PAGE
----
Originally Posted by studio1225
thanks for taking time to answer questions.
Just a quick note I recorded at your studio back in 90' when you where in Palo Alto. I remember you guys where working on a Paris record. Mike Martin was our engineer, lots of good x's. Had allot of friends that tracked there as well. You have been and inspiration ever since.
I have a couple questions regarding your protool tranfers to tape.
1) do you transfer directly from the DA's to the tape machine input? or do you run signal though your console? or a mixture of the two?
This is a good question! There are some very specific things I like to do when transferring to tape. I use a -18 cal on my Pro Tools rig. At that level in the computer it is somewhat difficult for me to get the kind of level I like when hitting tape without clipping digitally in the computer. I also like to print conservative levels in the computer. i find that sounds start to collapse when they clip in the computer. I try to make sure the drums are peaking in the -6 range. That means i need quite a lot of extra level when transferring to tape. 192s have A and B cal settings. The A cal setting shows up as +4 (zero on my console) when -18 in the computer. The B cal setting is basically turned all the way up. I use that when i am printing drums to tape. for most things (OHs, room mics, toms) it will get me to the level I want for hitting tape. The kick and the snare sometimes need some extra level. I will either use the line trims in channels at the far end of the console to boost those few tracks up or use outboard gear boosting (1176s in bybass, Neve 1064s). I try to set levels on tape machines with my ears not the meters. This was something I learned from Roy Thomas Baker. He was potentially going to help T-Ride record a second album and came to our studio to work on stuff for a couple of days. We were getting some guitar sounds and the meters were literally just pinned to the right the whole time on everything. When I pointed it out to him he said "I never look at those things. I usually just put tape over them so I don't ever see em'. Its better to just listen." I don't put tape over my meters, but I do prescribe to the principle. I adjust the levels going to tape while the machine is in record listening to repro. I simply turn up the level until it sounds bad and then turn it down a little.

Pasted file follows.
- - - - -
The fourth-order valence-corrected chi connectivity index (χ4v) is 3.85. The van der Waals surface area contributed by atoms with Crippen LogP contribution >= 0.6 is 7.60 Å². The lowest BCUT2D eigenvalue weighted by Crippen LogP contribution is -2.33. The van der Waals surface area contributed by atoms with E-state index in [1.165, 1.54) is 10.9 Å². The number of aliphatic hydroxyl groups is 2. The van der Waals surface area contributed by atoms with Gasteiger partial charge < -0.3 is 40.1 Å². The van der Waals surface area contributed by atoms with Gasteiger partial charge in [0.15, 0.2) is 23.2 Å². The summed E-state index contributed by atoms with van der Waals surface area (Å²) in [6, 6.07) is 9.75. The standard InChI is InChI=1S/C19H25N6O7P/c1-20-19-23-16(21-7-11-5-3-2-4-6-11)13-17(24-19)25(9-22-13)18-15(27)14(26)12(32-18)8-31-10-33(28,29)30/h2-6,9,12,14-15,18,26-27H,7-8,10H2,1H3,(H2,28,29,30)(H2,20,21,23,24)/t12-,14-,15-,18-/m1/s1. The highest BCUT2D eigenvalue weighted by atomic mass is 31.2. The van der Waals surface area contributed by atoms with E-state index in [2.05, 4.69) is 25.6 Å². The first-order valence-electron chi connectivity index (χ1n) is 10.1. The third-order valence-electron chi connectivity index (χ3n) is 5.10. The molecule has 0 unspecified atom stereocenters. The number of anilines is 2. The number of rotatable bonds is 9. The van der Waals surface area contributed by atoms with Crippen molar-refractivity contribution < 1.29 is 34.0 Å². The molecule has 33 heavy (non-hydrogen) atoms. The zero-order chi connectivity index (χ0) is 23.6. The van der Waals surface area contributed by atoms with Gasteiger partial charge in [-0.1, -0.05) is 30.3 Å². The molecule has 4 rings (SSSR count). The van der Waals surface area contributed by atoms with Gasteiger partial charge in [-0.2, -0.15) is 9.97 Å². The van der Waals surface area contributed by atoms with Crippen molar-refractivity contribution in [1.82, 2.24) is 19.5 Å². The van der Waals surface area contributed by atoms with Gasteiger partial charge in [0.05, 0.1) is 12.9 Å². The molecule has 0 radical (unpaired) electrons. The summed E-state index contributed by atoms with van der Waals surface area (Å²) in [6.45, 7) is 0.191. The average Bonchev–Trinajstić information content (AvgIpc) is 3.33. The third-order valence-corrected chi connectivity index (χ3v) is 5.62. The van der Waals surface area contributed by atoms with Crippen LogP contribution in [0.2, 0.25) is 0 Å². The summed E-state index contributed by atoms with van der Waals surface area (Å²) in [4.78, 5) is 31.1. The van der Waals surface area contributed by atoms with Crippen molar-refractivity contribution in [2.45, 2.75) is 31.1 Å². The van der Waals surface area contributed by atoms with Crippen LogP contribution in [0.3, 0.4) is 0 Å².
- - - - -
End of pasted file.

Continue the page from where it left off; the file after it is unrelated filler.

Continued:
2)do you automate the tracks in protools, or do you leave it how it was printed to leave the dynamics of the performance?
I typically leave the levels the same. Occasionally if there is a section of the song that is really really quiet. I will turn up that section in a uniform way with pro tools automation. I can then turn those channels down in the mix for that section and reduce some noise in a quiet section of the song.
3)do you add eq or compression in the box or through outboard while transfering?
EQing before tape is very important. The main thing is to make sure things are bright enough. If I start boosting high end on playback the hiss gets out of control. I usually boost high end on tracks when I originally record them into the computer. I use Helios
, Neve and Quad Eight mic pres that have nice EQs for boosting high end in them. For some reason I have not had much luck boosting high end with plugin EQs. Not sure what it is, but it just doesn't seem to open up the way hardware EQs do when boosting. I have no problem using Plugin EQs for subtractive EQ though. If I am going to EQ something in the computer with a plug in, it would only be to remove low end or low mids. I save all the boosting for hardware EQs on the console.
I almost never compress drums before tape. I prefer the sound of the compressor restoring attack on drum sounds after the tape machine has done its distortion/limiting thing. I am also constantly fine tuning the amount of compression on the drums throughout the mix as more things get added so it would be risky to commit to early in the process.